Approximately, 47,173 people in the United States died by suicide in 2017, making it the 10th leading cause of death. Although middle-aged adults have the highest rate of suicide, 20.2 per 100,000, older adults (i.e., individuals 60 years and older) closely follow with a rate of 20.1. Adolescent age groups have much lower rates for suicide: a rate of 14.46 per 100,100 in 2017 (American Foundation for Suicide Prevention, 2017). The risk factors that affect adolescents and older adults are similar in some ways, but they differ in one major aspect: impulsivity. The issues that can be said to ‘cause’ suicidal ideation and suicide attempts in teens stem from problems that often are amenable to change (e.g., coping skills). In contrast, older adults tend to experience risk-factors that they cannot control and cannot change (Strandheim et al., 2014). As the rate of suicide has increased steadily, the film industry has mirrored that increase, but often focuses on adolescent depictions (Jamieson, 2003). I examined two depictions of suicide, one from an older adult perspective and one from an adolescent perspective: Clint Eastwood’s character in Gran Torino and Brittany Murphy’s character in Girl, Interrupted, respectively. My analysis of these films show that older adults deal with distinct issues associated with their distinct life course stage. This suggests the need for specific research on older adults’ risk-factors, which cannot be generalized from the larger body of literature on suicidal risk during the life stage of adolescence.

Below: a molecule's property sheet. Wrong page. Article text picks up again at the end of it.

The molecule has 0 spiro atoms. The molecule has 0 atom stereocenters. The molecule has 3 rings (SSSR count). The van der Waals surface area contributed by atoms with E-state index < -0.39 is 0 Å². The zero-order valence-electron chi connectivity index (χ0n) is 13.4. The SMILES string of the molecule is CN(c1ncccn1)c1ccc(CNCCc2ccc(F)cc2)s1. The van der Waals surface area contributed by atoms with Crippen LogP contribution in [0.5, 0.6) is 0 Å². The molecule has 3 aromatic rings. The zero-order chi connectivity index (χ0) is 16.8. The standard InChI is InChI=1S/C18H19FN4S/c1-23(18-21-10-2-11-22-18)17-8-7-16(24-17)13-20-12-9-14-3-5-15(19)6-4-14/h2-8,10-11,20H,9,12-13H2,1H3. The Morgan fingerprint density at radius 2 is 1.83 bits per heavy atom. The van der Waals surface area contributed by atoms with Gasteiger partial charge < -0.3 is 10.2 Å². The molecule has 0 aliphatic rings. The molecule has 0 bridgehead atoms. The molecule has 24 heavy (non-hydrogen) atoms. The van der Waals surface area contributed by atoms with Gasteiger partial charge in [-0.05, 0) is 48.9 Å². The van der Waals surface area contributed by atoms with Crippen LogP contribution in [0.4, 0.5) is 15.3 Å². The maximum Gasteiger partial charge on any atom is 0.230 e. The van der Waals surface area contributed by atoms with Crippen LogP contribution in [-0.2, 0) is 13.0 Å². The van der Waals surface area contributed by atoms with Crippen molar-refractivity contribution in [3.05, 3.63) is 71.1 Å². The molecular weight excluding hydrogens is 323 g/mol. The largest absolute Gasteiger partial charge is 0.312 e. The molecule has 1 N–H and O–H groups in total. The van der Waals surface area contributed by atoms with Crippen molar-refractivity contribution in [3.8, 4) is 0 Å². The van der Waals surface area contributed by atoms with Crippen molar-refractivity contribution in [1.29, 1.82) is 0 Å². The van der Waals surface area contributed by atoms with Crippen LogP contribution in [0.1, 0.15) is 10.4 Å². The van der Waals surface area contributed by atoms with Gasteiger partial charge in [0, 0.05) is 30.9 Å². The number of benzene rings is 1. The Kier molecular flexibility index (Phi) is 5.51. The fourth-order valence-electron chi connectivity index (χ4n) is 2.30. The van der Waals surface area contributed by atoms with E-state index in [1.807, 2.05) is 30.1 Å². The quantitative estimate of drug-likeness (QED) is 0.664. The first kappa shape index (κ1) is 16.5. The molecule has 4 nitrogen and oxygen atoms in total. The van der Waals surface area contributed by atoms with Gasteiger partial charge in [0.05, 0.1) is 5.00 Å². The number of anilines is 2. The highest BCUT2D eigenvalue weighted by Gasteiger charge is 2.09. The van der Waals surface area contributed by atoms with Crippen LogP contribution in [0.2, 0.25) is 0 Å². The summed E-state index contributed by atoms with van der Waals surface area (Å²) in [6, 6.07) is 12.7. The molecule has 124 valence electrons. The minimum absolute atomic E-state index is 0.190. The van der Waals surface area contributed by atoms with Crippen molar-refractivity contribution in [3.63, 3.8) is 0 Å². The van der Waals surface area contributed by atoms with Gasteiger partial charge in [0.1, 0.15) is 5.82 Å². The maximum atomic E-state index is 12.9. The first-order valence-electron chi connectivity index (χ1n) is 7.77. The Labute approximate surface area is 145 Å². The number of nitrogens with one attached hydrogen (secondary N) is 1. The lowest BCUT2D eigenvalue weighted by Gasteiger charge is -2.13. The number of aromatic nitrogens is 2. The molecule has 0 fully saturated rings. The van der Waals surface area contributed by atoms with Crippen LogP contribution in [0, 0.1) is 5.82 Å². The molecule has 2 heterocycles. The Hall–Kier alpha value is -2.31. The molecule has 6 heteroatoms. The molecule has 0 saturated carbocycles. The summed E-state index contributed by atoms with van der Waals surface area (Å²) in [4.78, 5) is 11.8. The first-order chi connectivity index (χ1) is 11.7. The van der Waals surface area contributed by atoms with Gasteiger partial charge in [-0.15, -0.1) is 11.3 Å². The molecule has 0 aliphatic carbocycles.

First Advisor Department
Second Advisor Department
Longmore-Micham, Catherine, "A Comparison of Older Adult Suicide and Adolescent Suicide through Film Representations" (2019). Honors Projects. 548.